So when I came across this five minutes a day fresh bread recipe in the Mother Earth Newsletter, I was delighted. The method allows you to mix up a big batch of bread mixture, store it in the fridge and it requires NO kneading, saving time and still providing good quality bread.

Jeff Hertzberg and Zoë François created the method "When you want fresh-baked crusty bread, take some  dough, shape it into a  loaf, let it rise for about 20 minutes, then bake. Your house will  smell like a bakery, and your family and friends will love you for it."

I'm hooked and have been using this method to bake our bread throughout March as its so darn 'easy peasy'!

I'm not going to reproduce the recipe here as you can either buy their book or follow the method outlined on the Mother Earth website. Let me know how you go with it.

Monday, March 29, 2010

Making yogurt

Along with bread making, I've been hunting out the perfect home yogurt recipe over the last few weeks. As with bread, I used to make my own yogurt, but then delicious organic yogurt became available and it seemed easier to buy it.

Of late, we've been looking at ways of reducing our income, I'm working less at the day job so I can spend more time doing the things that make my heart sing and therefore we need to reduce our spending. The cost of our delicious organic yogurt is quite expensive, plus the cost to the environment of every plastic pot makes me less than comfortable.

Last year we bought an EasiYo kit, sadly, the yogurt made from their packets wasn't that pleasant, not like the thick delicious yogurt that we preferred, so I abandoned making it. However, the EasiYo kit has been brought back as its the perfect environment to incubate delicious, creamy, thick, yogurt.

I asked RL, Twitter, FB friends how they made their yogurt and the consensus was the same, use good organic full cream milk, the addition of dried milk powder and a good yogurt starter to start the first batch and then go on with your own.

So, here's the mix I gleaned from everyone and after a few attempts I now get perfect thick, creamy, rich and healthy yogurt.

3 and a half cups organic unhomogenised milk
1/2 a cup of organic milk powder
2 large tablespoons of good quality yogurt culture - bring up to room temperature

Mix liquid and powdered milk together and then heat the milk till just under boiling point. Heating the milk both assists the yogurt in thickening and kills nasty bacteria that you don't want to incubate. Let it cool to around 42 - 39 C. Once cool, mix in the two tablespoons of yogurt, then pour into your container to incubate. I put it into the EasiYo plastic bottle, then pour hot water into the EasiYo incubater but only up to the bottom of the red stopper. Put your bottle in and leave for at least 6 hours (I leave overnight), then refrigerate, and once cool, enjoy.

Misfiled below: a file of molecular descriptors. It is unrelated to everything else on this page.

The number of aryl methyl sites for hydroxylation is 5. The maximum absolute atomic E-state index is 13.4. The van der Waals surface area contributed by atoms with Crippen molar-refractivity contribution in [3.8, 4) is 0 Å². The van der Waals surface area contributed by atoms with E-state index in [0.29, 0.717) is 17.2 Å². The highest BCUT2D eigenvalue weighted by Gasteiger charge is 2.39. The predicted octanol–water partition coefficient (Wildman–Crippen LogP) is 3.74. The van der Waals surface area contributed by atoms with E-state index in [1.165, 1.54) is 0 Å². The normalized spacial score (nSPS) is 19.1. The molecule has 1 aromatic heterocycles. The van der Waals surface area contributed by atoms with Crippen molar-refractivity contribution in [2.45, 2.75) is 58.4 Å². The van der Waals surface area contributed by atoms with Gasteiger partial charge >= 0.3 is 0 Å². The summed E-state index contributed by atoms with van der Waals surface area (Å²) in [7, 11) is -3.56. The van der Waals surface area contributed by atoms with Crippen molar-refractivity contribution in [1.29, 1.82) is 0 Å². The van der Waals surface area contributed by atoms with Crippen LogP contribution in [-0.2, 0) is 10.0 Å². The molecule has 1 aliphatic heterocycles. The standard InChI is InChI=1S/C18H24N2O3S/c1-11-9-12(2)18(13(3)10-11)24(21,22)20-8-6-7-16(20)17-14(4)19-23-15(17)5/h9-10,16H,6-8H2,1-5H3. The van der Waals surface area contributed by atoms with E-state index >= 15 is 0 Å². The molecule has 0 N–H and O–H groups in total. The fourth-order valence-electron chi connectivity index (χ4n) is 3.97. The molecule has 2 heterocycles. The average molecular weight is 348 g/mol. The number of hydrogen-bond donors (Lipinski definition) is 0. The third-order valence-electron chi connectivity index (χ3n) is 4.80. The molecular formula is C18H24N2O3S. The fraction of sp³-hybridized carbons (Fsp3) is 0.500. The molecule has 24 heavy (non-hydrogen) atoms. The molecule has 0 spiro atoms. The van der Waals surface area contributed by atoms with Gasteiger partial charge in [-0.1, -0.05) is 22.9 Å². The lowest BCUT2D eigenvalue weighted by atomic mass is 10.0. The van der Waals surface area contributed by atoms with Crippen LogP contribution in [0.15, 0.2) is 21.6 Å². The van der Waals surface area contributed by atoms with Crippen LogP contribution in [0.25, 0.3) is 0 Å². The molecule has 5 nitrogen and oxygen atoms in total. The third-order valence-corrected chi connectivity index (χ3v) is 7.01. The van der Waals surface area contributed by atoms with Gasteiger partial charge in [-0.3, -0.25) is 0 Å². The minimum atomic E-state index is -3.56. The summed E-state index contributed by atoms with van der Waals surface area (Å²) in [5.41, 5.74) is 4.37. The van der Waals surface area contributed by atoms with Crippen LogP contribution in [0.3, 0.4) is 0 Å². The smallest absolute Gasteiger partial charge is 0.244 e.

If you don't have an EasiYo incubator you can use a wide mouth thermos for exactly the same result.

So we are saving money, enjoying the pleasure of creating something ourselves and have reduced our plastic intake.

Sunday, January 24, 2010

Pickled onions

We are going back to basics in our house, trying to reduce the household budget. We're baking bread and making yogurt, cooking 'two dinners for one' meals, taking our lunch, eschewing cafes and bought coffees, making our own Saturday special breakfasts, having dinner parties at each others houses rather than going to restaurants. We are 'making do and mending' and its damned enjoyable.

We made pickled onions today, they're actually not my favorite pickle, but they are the wife's, and as she came home with pickling onions on Saturday, what could a home cook do but pickle them?

We looked at a few recipes, chose the method and recipe from Food Preserving at Home p.56 by John Gross, then adapted the recipe to our memories of our mother's pickled onions and what we had available on hand.

Pickled onions a la Azure Hills
Made three 500 ml jars (1) of pickled onions

1 kg pickling onions
1 cup sugar
1/2 cup salt
500 mls white vinegar
500 mls apple cider vinegar
1/8 cup  Panch phoran (a Bengali spice seed mix)
15 peppercorns
6 cardamon pods
6 cloves garlic
6 bay leaves
3 nutmeg cloves

Peel your onions, easy way to do this is put them in a bowl and cover them with boiling water, leave for 2 minutes and then transfer to a bowl of cold water. Leave the ends of the onions on as it keeps them from coming apart.

Place the peeled onions in a bowl, cover with the cup of salt, cover with cold water, leave for a minimum of 12 - 18 hours in a cool place, fridge is good. Drain onions, then rinse and drain again.

While your draining the onions, put your vinegar, sugar and Panch phoran into a saucepan, bring to a simmer, simmer for 15 minutes.

Pack your onions into hot, clean 500 ml jars (heat jars in the oven), leaving 13 ml headspace. Add 5 peppercorns, 1 garlic clove, 2 bay leaves, 2 cardamon pods, and 1 nutmeg clove to each jar. Heat pickling liquid to a boil. Pour boiling liquid over onions in bottles, make sure the Panch phoran is distributed between the jars, leaving 13 ml headspace for expansion. Remove the air bubbles from the bottles.

Remove air bubbles, wipe rims and seal jars. We had left over pickling vinegar and we will use it as a lovely flavoured vinegar for salad dressings etc., an extra bonus.

Use a boiling water bath for 10 minutes, to process the filled and sealed jars, for the safest of preserves.

Leave the pickles for a minimum of 24 hours before opening, the longer you leave them, the more the flavours will mature.

Boiling water bath
Fill a big pot, deep enough for your bottles to fit in and be covered by water 25cm deep above the lids.

Fill the pot with water, bring to the boil, when just under boiling, place jars into pot, make sure they are covered by 25cm water above the lids, then bring to the boil. Keep boiling for 10 minutes, then remove jars from hot water, place on a tea towel and let cool. The lids will 'pop' and fully seal the pickles as the bottles start to cool down. Don't leave pickles in the water bath as it will cook them and remove their crunch.

(1) Don't buy new jars, recycle old ones and buy new lids, go to Green Living Australia for more information.